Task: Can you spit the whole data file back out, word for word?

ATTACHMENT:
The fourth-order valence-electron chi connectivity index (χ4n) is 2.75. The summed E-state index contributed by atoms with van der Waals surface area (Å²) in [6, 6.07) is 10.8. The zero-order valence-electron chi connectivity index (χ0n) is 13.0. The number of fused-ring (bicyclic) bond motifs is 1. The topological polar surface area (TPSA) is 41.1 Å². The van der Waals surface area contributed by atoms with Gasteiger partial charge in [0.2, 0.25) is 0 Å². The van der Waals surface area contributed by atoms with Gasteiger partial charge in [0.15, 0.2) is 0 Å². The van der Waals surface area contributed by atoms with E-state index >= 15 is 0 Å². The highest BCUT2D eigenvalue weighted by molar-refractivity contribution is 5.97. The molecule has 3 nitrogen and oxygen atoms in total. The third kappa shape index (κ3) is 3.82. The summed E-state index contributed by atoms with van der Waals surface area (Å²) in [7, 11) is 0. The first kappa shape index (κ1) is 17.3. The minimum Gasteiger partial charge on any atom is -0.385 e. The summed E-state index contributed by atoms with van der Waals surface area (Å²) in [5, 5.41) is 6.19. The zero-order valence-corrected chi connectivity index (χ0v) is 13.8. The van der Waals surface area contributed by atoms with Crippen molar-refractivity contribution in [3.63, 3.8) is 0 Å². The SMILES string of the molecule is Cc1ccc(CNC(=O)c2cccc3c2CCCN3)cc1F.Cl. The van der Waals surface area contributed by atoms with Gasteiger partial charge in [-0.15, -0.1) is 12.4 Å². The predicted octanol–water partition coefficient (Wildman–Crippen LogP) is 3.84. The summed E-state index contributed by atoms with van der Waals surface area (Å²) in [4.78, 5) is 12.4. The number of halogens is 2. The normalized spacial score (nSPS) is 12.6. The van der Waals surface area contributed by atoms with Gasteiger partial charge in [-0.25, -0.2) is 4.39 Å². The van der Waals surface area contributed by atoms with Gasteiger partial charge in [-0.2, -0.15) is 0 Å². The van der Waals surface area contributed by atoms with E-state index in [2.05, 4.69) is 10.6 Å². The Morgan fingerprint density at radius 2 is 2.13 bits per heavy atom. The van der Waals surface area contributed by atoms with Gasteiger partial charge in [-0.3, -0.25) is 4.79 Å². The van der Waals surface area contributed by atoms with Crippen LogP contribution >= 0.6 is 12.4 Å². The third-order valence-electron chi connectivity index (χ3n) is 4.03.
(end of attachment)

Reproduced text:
The fourth-order valence-electron chi connectivity index (χ4n) is 2.75. The summed E-state index contributed by atoms with van der Waals surface area (Å²) in [6, 6.07) is 10.8. The zero-order valence-electron chi connectivity index (χ0n) is 13.0. The number of fused-ring (bicyclic) bond motifs is 1. The topological polar surface area (TPSA) is 41.1 Å². The van der Waals surface area contributed by atoms with Gasteiger partial charge in [0.2, 0.25) is 0 Å². The van der Waals surface area contributed by atoms with Gasteiger partial charge in [0.15, 0.2) is 0 Å². The van der Waals surface area contributed by atoms with E-state index >= 15 is 0 Å². The highest BCUT2D eigenvalue weighted by molar-refractivity contribution is 5.97. The molecule has 3 nitrogen and oxygen atoms in total. The third kappa shape index (κ3) is 3.82. The summed E-state index contributed by atoms with van der Waals surface area (Å²) in [7, 11) is 0. The first kappa shape index (κ1) is 17.3. The minimum Gasteiger partial charge on any atom is -0.385 e. The summed E-state index contributed by atoms with van der Waals surface area (Å²) in [5, 5.41) is 6.19. The zero-order valence-corrected chi connectivity index (χ0v) is 13.8. The van der Waals surface area contributed by atoms with Crippen molar-refractivity contribution in [3.63, 3.8) is 0 Å². The SMILES string of the molecule is Cc1ccc(CNC(=O)c2cccc3c2CCCN3)cc1F.Cl. The van der Waals surface area contributed by atoms with Gasteiger partial charge in [-0.15, -0.1) is 12.4 Å². The predicted octanol–water partition coefficient (Wildman–Crippen LogP) is 3.84. The summed E-state index contributed by atoms with van der Waals surface area (Å²) in [4.78, 5) is 12.4. The number of halogens is 2. The normalized spacial score (nSPS) is 12.6. The van der Waals surface area contributed by atoms with Gasteiger partial charge in [-0.25, -0.2) is 4.39 Å². The van der Waals surface area contributed by atoms with Gasteiger partial charge in [-0.2, -0.15) is 0 Å². The van der Waals surface area contributed by atoms with E-state index in [2.05, 4.69) is 10.6 Å². The Morgan fingerprint density at radius 2 is 2.13 bits per heavy atom. The van der Waals surface area contributed by atoms with Gasteiger partial charge in [-0.3, -0.25) is 4.79 Å². The van der Waals surface area contributed by atoms with Crippen LogP contribution >= 0.6 is 12.4 Å². The third-order valence-electron chi connectivity index (χ3n) is 4.03.